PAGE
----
Talks of a massive infrastructure project continue between Congressional leaders and the White House, and Del. Stacey Plaskett (D-V.I.) is getting a firsthand look at potential projects.
During the recent two-week Congressional recess period, Plaskett and members of the New Democrats Infrastructure Task Force embarked on a cross-country infrastructure listening tour. Plaskett is a co-chair of the Task Force, a group of Democratic House members who are working to modernize America’s roads, bridges, waterways and more.
That tour led Plaskett and other members to places like Dallas, Texas, home to one of the busiest airports and fastest-growing regions in the country; and to Charleston, South Carolina, home to one of the top ten busiest and fastest-growing ports in the country.
The main takeaways from the two similar yet different locations: there is a clear need to improve and expand infrastructure projects in these areas, and to advocate for a real, comprehensive infrastructure investment both in Congress and at the White House, she said.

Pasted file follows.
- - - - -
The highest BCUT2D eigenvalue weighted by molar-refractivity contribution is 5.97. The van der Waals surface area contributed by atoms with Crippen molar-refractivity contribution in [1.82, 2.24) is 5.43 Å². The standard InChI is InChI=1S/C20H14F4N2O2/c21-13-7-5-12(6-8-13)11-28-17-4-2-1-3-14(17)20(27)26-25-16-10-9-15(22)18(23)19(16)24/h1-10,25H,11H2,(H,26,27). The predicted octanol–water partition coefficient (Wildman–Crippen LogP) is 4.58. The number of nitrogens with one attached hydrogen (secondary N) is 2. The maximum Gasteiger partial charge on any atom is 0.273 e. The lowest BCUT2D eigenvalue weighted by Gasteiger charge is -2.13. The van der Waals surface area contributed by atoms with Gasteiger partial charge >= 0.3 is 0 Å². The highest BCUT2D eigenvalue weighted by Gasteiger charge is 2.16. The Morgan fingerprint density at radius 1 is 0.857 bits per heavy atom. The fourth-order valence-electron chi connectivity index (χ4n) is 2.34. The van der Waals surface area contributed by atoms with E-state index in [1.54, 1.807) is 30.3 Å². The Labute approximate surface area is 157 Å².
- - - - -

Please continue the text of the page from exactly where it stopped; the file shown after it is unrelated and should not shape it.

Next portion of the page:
But how will the tour affect the Virgin Islands and potential infrastructure investments locally? In Charleston, the group explored a series of drainage systems to control flooding and coastal water runoff. A similar system locally would improve waterflow in ghuts across the island, Plaskett explained.
“What Charleston has done is create drainage areas and they all connect underground to one spot. That water is then filtrated out, as well, or used for other purposes,” Plaskett said. “(We’re) recognizing maybe that’s something we need to look into if we had the funds would really be supportive for us, as well.”
Many things were needed before the hurricanes in 2017, but those disasters only enhanced the need, added.
One big hurdle sits between the pipedreams and the hypothetical pipelines (and other investments): money. The White House and top Democrats – House Speaker Nancy Pelosi (D-Calif.) and Senate Minority Leader Chuck Schumer (D-N.Y.) have agreed the price tag for such a massive, nationwide infrastructure project could run upwards of $2 trillion, a number that isn’t sitting well with fiscal conservatives and some Senate Republicans.
Both the tour and talks from the White House and Congressional Democrats come ahead of what’s known as National Infrastructure Week in Washington, which starts Monday.